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The Truth About Bankruptcy

If you’re reading this, you’re probably thinking about (or in the middle of) bankruptcy. The world may tell you this route is a fresh start . . . or a horrible ending. But what’s the truth about bankruptcy?

In simple terms, bankruptcy is a legal process a person can go through to clear some of the debts they’re unable to pay.

If you’re so overwhelmed by debt that bankruptcy feels like your only option, know these three things: 1) There is hope—and you will be okay. 2) There are other options—and you should try every single one before jumping into bankruptcy. 3) Bankruptcy does not define you and will not be the end.

Keep these three things in mind as you read through the rest of this article and learn the truth about bankruptcy, including a breakdown on these specific topics:

What Is Bankruptcy?
What Are the Types of Bankruptcy?
How Does Bankruptcy Work?
What Happens if You Declare Bankruptcy?
What Are the Consequences of Declaring Bankruptcy?
Should You Declare Bankruptcy?
What Are Alternatives to Filing for Bankruptcy?

What Is Bankruptcy?

Bankruptcy is a court proceeding where you tell a judge you can’t pay your debts. The judge and court trustee look through your assets and liabilities (aka what you own and what you owe) to decide whether to discharge (or cancel) some of your debts. If the court finds that you really have no means to pay back your debt, you’ll go through the official process of declaring bankruptcy.

A Quick History of Bankruptcy

The term bankruptcy probably came from the Italian phrase banca rotta—which literally means broken bench—because in medieval days, if a merchant couldn’t pay their creditors, they could come break the merchant’s market stall (or bench).1

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What about bankruptcy in America, specifically? Well, several different bankruptcy acts popped up during times of economic crisis before the Bankruptcy Act of 1898. This one said bankruptcy didn’t require the creditor’s approval and stuck around until the Bankruptcy Reform Act of 1978—which set the laws we follow today.

Now when you file for bankruptcy, no one’s coming to smash your bench (thank goodness!), but it’s still a painful experience.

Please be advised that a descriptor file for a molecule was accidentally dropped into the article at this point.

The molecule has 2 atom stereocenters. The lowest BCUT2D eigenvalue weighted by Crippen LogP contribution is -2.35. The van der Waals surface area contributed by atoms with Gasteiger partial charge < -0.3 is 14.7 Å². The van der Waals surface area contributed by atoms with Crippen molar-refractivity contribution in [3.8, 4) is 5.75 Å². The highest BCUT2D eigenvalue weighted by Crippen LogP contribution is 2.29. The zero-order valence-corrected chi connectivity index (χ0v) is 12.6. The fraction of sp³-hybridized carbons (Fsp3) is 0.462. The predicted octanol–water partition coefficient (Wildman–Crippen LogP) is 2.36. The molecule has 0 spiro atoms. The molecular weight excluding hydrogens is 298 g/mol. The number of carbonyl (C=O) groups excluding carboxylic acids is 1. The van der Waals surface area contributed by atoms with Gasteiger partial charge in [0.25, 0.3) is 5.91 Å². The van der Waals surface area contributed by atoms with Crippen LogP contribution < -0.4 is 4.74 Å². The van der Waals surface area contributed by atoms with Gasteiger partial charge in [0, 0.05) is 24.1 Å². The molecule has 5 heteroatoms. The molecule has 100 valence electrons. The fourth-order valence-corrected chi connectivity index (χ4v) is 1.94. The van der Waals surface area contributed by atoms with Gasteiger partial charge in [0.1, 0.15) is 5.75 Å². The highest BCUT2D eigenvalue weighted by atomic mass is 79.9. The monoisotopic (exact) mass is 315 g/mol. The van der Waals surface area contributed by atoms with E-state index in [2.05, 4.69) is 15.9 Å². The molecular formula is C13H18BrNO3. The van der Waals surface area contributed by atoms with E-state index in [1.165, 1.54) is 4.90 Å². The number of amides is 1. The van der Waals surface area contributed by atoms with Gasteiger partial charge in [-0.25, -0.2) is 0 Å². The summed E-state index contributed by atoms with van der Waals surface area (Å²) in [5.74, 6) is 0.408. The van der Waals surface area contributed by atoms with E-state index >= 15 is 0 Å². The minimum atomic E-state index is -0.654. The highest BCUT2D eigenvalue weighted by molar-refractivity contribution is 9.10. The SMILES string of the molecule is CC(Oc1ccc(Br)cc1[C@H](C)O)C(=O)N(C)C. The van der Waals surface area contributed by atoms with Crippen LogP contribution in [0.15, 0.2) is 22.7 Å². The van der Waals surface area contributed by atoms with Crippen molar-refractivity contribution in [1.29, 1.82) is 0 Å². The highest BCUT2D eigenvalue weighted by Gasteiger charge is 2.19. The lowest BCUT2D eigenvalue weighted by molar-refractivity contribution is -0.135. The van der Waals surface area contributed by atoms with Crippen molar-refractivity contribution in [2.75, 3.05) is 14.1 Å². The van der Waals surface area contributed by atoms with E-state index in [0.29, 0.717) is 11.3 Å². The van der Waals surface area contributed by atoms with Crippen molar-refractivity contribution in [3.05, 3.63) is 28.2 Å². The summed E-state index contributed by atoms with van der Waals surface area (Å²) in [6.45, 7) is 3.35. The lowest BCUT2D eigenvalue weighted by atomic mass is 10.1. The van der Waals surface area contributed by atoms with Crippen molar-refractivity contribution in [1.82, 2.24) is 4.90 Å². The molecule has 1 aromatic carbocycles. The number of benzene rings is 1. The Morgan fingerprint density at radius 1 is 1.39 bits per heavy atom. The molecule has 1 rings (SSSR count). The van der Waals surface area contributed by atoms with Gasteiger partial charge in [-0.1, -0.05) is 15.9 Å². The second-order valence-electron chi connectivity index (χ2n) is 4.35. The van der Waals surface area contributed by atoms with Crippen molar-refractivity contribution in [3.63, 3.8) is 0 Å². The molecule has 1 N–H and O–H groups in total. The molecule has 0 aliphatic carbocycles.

What Are the Types of Bankruptcy?

There are six different types of bankruptcy

Chapter 13 Bankruptcy

Chapter 13 is a bankruptcy method for individuals where the court approves a plan for you to repay some or all of your debts over three to five years. You get to keep your assets and you’re given time to bring your mortgage up to date. You agree to a monthly payment plan and have to follow a strict budget monitored by the court. (There’s no privacy in bankruptcy.)

People can file for Chapter 13 bankruptcy if their unsecured debt is less than $419,275 and their secured debt is less than $1,257,850.2 

Chapter 7 Bankruptcy

Chapter 7 bankruptcy is the most common type for individuals. In this case, the court sells all your assets—with some exceptions—so you can pay back as much debt as possible. The remaining unpaid debt is usually erased.

You could lose your home (or the equity you’ve put into it) and your car in the process, depending on what the court decides. There’s no set amount of debt you need to qualify—the court just has to decide you don’t make enough money to pay off your debt.

Chapter 11 Bankruptcy

Usually just for businesses, Chapter 11 creates a plan for how the business will still run while paying off all their debt.

Chapter 12 Bankruptcy

Chapter 12 bankruptcy allows farmers and fishermen to get on a payment plan for their debts to avoid foreclosure on their property.

Chapter 15 Bankruptcy

International bankruptcy cases are handled in Chapter 15.

Chapter 9 Bankruptcy

Chapter 9 bankruptcy is a repayment plan for towns, cities, schools and the like to pay back their debt.

P.S. For specific information about bankruptcy laws in your area, visit the United States Courts website. There you’ll find info on the process and where to find help in your area. There’s a bankruptcy court for each judicial district in the United States—90 districts in all.

How Does Bankruptcy Work

You’ll see this theme throughout this entire article: bankruptcy sucks. If you can avoid it, avoid it. (See the What Are Alternatives for Declaring Bankruptcy section for practical ways to do just that.) But if you do everything possible to avoid bankruptcy and still come to that point, here’s a quick overview of how to file for bankruptcy and the paperwork you’ll need to get ready.

How to File for Bankruptcy